• 1998
    Age 43
    In 1998, Washington starred in Spike Lee's film He Got Game.
    More Details Hide Details Washington played a father serving a six-year prison term when the prison warden offers him a temporary parole to convince his top-ranked high-school basketball player son (Ray Allen) to sign with the governor's alma mater, Big State. The film was Washington's third collaboration with Lee.
  • 1996
    Age 41
    In 1996, he appeared with Whitney Houston in the romantic drama The Preacher's Wife.
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    In 1996, he played a U.S. Army officer who, despondent about a deadly mistake he made, investigates a female chopper commander's worthiness for the Medal of Honor in Courage Under Fire with Meg Ryan.
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  • 1995
    Age 40
    In 1995, Denzel and Pauletta renewed their wedding vows in South Africa with Archbishop Desmond Tutu officiating.
    More Details Hide Details Washington is a devout Christian, and has considered becoming a preacher. He stated in 1999, "A part of me still says, 'Maybe, Denzel, you're supposed to preach. Maybe you're still compromising.' I've had an opportunity to play great men and, through their words, to preach. I take what talent I've been given seriously, and I want to use it for good." In 1995, he donated to help build the new West Angeles Church of God in Christ facility in Los Angeles. Washington says he reads the Bible daily. Washington has served as the national spokesperson for Boys & Girls Clubs of America since 1993 and has appeared in public service announcements and awareness campaigns for the organization. In addition, he has served as a board member for Boys & Girls Clubs of America since 1995. Due to his philanthropic work with the Boys & Girls Club, PS 17X, a New York City Elementary School decided to officially name their school after Washington.
  • 1993
    Age 38
    The next year he played the lawyer of a gay man with AIDS in the 1993 film Philadelphia.
    More Details Hide Details During the early and mid-1990s, Washington starred in several successful thrillers, including The Pelican Brief and Crimson Tide, as well as in the movie of the Shakespearean comedy Much Ado About Nothing.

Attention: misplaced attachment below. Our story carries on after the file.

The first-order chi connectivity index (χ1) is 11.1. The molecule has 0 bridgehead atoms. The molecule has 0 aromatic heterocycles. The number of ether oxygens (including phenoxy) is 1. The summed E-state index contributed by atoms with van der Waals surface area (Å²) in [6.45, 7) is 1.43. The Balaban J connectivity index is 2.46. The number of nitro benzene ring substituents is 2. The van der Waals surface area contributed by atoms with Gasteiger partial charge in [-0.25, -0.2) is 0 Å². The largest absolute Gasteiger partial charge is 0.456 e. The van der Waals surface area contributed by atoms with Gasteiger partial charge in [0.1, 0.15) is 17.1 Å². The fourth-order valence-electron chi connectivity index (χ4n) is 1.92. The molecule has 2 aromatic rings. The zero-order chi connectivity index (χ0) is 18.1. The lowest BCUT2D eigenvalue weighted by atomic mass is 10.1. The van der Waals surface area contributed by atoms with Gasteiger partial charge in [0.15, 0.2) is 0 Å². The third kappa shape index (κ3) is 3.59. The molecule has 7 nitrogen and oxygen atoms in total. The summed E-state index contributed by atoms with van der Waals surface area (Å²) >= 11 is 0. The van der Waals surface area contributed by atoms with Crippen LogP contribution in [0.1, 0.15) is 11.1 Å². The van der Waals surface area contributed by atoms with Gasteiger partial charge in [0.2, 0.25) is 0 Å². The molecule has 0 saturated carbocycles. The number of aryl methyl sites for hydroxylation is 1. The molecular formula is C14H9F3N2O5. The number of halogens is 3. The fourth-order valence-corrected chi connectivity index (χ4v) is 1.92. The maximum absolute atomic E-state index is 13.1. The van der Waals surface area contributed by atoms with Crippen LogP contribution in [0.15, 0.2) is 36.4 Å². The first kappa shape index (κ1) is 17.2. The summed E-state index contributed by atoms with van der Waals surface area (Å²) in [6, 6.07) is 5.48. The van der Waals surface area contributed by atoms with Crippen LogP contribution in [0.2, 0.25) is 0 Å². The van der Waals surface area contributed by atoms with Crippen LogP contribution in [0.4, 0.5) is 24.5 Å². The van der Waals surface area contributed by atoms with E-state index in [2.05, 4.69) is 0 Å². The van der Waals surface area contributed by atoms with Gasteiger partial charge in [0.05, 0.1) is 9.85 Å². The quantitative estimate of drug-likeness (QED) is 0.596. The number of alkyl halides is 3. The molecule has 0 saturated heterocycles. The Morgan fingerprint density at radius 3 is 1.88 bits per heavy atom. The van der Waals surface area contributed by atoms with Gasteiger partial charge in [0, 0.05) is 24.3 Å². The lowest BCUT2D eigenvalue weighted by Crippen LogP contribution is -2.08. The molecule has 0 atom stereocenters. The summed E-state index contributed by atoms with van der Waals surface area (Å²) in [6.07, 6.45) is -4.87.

• 1992
    Age 37
    Washington was reunited with Lee to play one of his most critically acclaimed roles, the title character of 1992's Malcolm X.
    More Details Hide Details His performance as the black nationalist leader earned him another nomination for the Academy Award for Best Actor.
  • 1991
    Age 36
    In 1991, he starred as Demetrius Williams in the romantic drama Mississippi Masala.
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  • 1990
    Age 35
    In 1990, Washington starred as Bleek Gilliam in the Spike Lee film Mo' Better Blues.
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  • 1989
    Age 34
    In 1989, Washington won the Academy Award for Best Supporting Actor for his portrayal of a defiant, self-possessed ex-slave soldier in the film Glory.
    More Details Hide Details That same year, he appeared in the film The Mighty Quinn; and in For Queen and Country, where he played the conflicted and disillusioned Reuben James, a British soldier who, despite a distinguished military career, returns to a civilian life where racism and inner city life lead to vigilantism and violence.
  • 1987
    Age 32
    In 1987, he starred as South African anti-apartheid political activist Steven Biko in Richard Attenborough's Cry Freedom, for which he received a nomination for the Academy Award for Best Supporting Actor.
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  • 1983
    Age 28
    On June 25, 1983, Washington married Pauletta Pearson, whom he met on the set of his first screen work, the television film Wilma.